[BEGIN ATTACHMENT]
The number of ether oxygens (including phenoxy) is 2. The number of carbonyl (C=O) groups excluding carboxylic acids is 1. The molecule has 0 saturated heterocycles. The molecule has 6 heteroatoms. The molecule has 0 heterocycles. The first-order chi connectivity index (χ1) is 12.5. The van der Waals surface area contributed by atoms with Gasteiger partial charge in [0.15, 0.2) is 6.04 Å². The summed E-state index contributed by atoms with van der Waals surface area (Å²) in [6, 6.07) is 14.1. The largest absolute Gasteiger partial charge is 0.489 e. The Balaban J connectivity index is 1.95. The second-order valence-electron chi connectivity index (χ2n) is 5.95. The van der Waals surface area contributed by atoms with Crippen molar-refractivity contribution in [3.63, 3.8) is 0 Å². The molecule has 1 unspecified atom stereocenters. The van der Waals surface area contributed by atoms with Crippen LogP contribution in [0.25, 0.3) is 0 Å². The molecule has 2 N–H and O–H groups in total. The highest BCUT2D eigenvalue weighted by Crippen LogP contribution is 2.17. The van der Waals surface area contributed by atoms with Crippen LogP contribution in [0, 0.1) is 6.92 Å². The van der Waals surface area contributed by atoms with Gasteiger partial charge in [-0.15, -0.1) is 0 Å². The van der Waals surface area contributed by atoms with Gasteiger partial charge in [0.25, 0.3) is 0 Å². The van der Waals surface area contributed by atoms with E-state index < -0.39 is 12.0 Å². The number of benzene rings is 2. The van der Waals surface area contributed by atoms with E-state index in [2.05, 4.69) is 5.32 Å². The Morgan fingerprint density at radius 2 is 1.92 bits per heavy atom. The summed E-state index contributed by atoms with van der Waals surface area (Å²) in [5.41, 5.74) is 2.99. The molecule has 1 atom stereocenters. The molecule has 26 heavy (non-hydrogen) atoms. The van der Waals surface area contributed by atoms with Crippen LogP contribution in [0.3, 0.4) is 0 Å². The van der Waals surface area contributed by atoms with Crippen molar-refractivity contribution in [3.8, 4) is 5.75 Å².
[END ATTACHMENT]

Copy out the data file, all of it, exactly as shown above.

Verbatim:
The number of ether oxygens (including phenoxy) is 2. The number of carbonyl (C=O) groups excluding carboxylic acids is 1. The molecule has 0 saturated heterocycles. The molecule has 6 heteroatoms. The molecule has 0 heterocycles. The first-order chi connectivity index (χ1) is 12.5. The van der Waals surface area contributed by atoms with Gasteiger partial charge in [0.15, 0.2) is 6.04 Å². The summed E-state index contributed by atoms with van der Waals surface area (Å²) in [6, 6.07) is 14.1. The largest absolute Gasteiger partial charge is 0.489 e. The Balaban J connectivity index is 1.95. The second-order valence-electron chi connectivity index (χ2n) is 5.95. The van der Waals surface area contributed by atoms with Crippen molar-refractivity contribution in [3.63, 3.8) is 0 Å². The molecule has 1 unspecified atom stereocenters. The van der Waals surface area contributed by atoms with Crippen LogP contribution in [0.25, 0.3) is 0 Å². The molecule has 2 N–H and O–H groups in total. The highest BCUT2D eigenvalue weighted by Crippen LogP contribution is 2.17. The van der Waals surface area contributed by atoms with Crippen LogP contribution in [0, 0.1) is 6.92 Å². The van der Waals surface area contributed by atoms with Gasteiger partial charge in [-0.15, -0.1) is 0 Å². The van der Waals surface area contributed by atoms with Gasteiger partial charge in [0.25, 0.3) is 0 Å². The van der Waals surface area contributed by atoms with E-state index < -0.39 is 12.0 Å². The number of benzene rings is 2. The van der Waals surface area contributed by atoms with E-state index in [2.05, 4.69) is 5.32 Å². The Morgan fingerprint density at radius 2 is 1.92 bits per heavy atom. The summed E-state index contributed by atoms with van der Waals surface area (Å²) in [5.41, 5.74) is 2.99. The molecule has 1 atom stereocenters. The molecule has 26 heavy (non-hydrogen) atoms. The van der Waals surface area contributed by atoms with Crippen LogP contribution in [0.3, 0.4) is 0 Å². The van der Waals surface area contributed by atoms with Crippen molar-refractivity contribution in [3.8, 4) is 5.75 Å².